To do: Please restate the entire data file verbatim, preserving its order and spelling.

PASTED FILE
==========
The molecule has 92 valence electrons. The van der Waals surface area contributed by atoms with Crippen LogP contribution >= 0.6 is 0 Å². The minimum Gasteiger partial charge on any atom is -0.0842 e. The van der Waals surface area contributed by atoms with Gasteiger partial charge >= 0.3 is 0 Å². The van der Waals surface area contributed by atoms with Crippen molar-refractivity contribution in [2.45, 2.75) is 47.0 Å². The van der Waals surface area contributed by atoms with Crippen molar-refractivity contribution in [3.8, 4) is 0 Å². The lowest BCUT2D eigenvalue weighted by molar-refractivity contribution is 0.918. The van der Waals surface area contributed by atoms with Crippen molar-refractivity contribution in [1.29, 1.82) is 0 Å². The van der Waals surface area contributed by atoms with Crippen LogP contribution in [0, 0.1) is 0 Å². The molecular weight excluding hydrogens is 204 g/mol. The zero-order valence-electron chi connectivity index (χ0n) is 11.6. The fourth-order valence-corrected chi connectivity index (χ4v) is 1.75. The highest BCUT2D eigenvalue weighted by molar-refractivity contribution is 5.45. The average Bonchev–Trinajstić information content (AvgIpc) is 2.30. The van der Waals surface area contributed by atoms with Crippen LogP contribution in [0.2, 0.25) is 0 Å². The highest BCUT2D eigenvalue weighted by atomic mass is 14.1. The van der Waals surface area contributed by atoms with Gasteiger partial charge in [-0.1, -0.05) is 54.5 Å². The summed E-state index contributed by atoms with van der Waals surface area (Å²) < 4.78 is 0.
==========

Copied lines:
The molecule has 92 valence electrons. The van der Waals surface area contributed by atoms with Crippen LogP contribution >= 0.6 is 0 Å². The minimum Gasteiger partial charge on any atom is -0.0842 e. The van der Waals surface area contributed by atoms with Gasteiger partial charge >= 0.3 is 0 Å². The van der Waals surface area contributed by atoms with Crippen molar-refractivity contribution in [2.45, 2.75) is 47.0 Å². The van der Waals surface area contributed by atoms with Crippen molar-refractivity contribution in [3.8, 4) is 0 Å². The lowest BCUT2D eigenvalue weighted by molar-refractivity contribution is 0.918. The van der Waals surface area contributed by atoms with Crippen molar-refractivity contribution in [1.29, 1.82) is 0 Å². The van der Waals surface area contributed by atoms with Crippen LogP contribution in [0, 0.1) is 0 Å². The molecular weight excluding hydrogens is 204 g/mol. The zero-order valence-electron chi connectivity index (χ0n) is 11.6. The fourth-order valence-corrected chi connectivity index (χ4v) is 1.75. The highest BCUT2D eigenvalue weighted by molar-refractivity contribution is 5.45. The average Bonchev–Trinajstić information content (AvgIpc) is 2.30. The van der Waals surface area contributed by atoms with Crippen LogP contribution in [0.2, 0.25) is 0 Å². The highest BCUT2D eigenvalue weighted by atomic mass is 14.1. The van der Waals surface area contributed by atoms with Gasteiger partial charge in [-0.1, -0.05) is 54.5 Å². The summed E-state index contributed by atoms with van der Waals surface area (Å²) < 4.78 is 0.